The perils of taking advice from pros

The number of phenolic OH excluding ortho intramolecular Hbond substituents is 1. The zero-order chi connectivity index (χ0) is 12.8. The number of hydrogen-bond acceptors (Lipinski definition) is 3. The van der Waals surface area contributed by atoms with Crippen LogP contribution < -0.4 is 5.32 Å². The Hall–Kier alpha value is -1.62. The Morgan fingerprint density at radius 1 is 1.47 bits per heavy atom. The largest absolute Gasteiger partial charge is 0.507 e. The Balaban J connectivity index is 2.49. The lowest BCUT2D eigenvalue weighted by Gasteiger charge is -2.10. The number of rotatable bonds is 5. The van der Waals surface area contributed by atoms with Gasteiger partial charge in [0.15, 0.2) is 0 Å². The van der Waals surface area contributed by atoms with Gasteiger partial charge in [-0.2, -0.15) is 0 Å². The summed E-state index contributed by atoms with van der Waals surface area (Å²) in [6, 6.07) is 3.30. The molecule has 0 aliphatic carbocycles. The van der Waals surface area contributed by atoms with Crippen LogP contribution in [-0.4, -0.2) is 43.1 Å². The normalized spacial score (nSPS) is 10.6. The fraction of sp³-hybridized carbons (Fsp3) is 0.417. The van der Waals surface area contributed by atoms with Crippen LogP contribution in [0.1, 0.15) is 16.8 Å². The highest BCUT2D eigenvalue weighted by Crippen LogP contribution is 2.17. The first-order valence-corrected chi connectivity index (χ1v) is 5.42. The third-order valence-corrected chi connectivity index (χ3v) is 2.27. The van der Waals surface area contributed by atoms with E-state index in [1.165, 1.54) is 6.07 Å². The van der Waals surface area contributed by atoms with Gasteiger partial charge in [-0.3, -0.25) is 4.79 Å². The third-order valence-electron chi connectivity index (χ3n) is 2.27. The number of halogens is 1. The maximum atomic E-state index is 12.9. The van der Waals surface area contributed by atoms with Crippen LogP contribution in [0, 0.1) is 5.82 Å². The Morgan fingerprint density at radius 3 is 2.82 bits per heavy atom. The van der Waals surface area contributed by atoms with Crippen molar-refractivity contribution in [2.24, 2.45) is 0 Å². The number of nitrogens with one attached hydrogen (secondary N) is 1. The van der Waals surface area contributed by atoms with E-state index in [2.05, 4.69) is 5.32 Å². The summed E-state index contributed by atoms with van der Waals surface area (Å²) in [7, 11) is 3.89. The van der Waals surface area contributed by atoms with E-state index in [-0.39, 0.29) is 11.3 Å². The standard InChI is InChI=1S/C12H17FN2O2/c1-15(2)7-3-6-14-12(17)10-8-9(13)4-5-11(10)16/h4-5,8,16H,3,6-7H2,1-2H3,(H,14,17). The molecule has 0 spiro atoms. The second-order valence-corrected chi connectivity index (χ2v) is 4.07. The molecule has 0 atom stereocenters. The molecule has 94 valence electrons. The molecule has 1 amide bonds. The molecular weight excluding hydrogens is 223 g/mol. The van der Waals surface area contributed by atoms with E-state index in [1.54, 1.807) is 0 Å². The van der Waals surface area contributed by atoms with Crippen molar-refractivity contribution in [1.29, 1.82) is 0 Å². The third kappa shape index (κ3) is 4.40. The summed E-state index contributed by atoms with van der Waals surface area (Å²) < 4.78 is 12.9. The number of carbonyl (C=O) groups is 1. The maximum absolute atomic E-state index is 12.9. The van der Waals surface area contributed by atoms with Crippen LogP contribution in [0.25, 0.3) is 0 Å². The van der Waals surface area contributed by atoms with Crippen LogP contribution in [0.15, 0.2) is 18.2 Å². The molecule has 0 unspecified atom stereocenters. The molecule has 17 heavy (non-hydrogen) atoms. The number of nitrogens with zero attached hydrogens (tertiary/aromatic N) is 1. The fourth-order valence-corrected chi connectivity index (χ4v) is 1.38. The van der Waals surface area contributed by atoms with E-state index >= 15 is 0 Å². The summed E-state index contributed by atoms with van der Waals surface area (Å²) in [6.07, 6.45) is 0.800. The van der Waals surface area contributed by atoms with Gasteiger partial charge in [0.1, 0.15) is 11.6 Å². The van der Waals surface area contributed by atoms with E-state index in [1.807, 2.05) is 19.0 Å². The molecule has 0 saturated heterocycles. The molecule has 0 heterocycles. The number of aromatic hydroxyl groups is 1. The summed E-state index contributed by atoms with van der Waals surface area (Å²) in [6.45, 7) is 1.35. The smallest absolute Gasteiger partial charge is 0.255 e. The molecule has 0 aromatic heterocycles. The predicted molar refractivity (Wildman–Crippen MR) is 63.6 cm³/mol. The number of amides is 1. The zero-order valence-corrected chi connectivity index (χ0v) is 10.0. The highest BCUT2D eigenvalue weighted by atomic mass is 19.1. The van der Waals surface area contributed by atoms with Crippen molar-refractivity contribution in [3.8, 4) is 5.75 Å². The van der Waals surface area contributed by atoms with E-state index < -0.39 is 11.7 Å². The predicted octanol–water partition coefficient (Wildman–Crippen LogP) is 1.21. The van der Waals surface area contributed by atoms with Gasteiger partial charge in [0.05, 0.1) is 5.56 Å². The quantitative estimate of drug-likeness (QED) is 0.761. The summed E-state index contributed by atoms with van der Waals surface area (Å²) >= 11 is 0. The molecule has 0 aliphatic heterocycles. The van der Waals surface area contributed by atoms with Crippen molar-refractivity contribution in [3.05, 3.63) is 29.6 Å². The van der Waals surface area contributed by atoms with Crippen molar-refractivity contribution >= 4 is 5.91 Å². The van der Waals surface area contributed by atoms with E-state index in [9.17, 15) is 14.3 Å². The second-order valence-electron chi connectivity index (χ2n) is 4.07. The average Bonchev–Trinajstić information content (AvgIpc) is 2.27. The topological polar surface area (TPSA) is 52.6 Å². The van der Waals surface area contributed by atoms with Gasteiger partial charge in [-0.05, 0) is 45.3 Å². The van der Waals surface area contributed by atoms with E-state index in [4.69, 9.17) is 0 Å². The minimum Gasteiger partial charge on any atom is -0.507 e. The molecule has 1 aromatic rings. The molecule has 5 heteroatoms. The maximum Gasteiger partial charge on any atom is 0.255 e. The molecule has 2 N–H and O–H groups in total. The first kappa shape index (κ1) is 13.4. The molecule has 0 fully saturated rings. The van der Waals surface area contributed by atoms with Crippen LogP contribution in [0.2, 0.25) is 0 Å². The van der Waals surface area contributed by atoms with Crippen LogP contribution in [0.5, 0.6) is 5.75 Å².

I got an email today that seems to be representative of a common thread I'm seeing. I included excerpts from the original sender and my responses: In Chapter 7 you note that in 2000 you increased your image library, and had a big spike in traffic (2000 visitors/month). If you don't mind me asking, approximately how many images did you have online entering 2000?I have no idea. And though I appreciate the motivation for your question, the milestone comparisons are inapplicable. The major reason my success back in 2000 was that there was virtually no appreciable photo content online. Anyone that put photos online did well. Most pro photographers were still shooting film, and the time and cost of getting that media scanned and online was a major barrier for photo imaging growth. While digital cameras were around, their resolution and image quality were too low to have much commercial value till 2003 (Canon's EOS 1Ds was the first camera that could produce an acceptable professional image quality for commercial production.)So, whatever size my archive was, or photo quality, it was easier to succeed. So, don't look at my past as having any relevancy to today's market.I tried to advise pro photographers to do this back then, but most were adamant that it would cause more harm to have images "stolen", and that film-based stock photo agencies were still the only viable distribution channel. It was this heated argument that propagated my postings (and my website) to other websites, which resulted in my getting so many links, which translated into traffic, which helped elevate my site rankings, which translated into sales.(Ok, I'll admit it: I probably also had a lot of worthwhile photos to buy.) A big part of my strategy is blogging on my image creation and some of the places I have visited where images were taken. I'm trying to be as search engine friendly and optimized as I possibly can, per your suggestions.My suggestion is not to be "search-engine friendly", per se. It's to rank highly in search results. The two are not the same, and you don't achieve high rankings by having search engines merely find you and index you accurately. (That's being "friendly".)Ranking highly in search engines requires other sites to link to your site. The value of those links are assessed by the ranking of those sites, which affect your ranking. Search engines are aware of people attempting to game the system through "link exchanges". Accordingly, you can reduce your own rankings if you try to agree with other sites to link to each other as a way of increasing each of your link counts. Those sites rank poorly, and so will yours, if you do link exchanges.So the question is, who do you want to link to you?Writing articles on "image creation" and "the places you've been" will attract mostly other photographers. And they don't buy photos. While it is certainly desirable to have highly-ranked photo-centric websites link to you, this is a very narrow market, and not one that will boost your overall rankings that ultimately attract image buyers.If you're going to invest time into blogging, you want NON-PHOTOGRAPHY sites to link to you. How do you do that? By blogging about subjects that probably have less to do with photography as the other subject.My advice has always been to be an expert in something other than photography. Write about that and cross-post your articles to discussion forums or other formats to attract new and different audiences. If they regard your knowledge and opinions as valuable, they will link to you, talk about you, and regard you as credible. This is what will raise your site's ranking.Do I follow my own advice? Well, not as much as I should. Yes, my site has a lot content about photography (business and techniques), and yes, I rank highly for tha[...]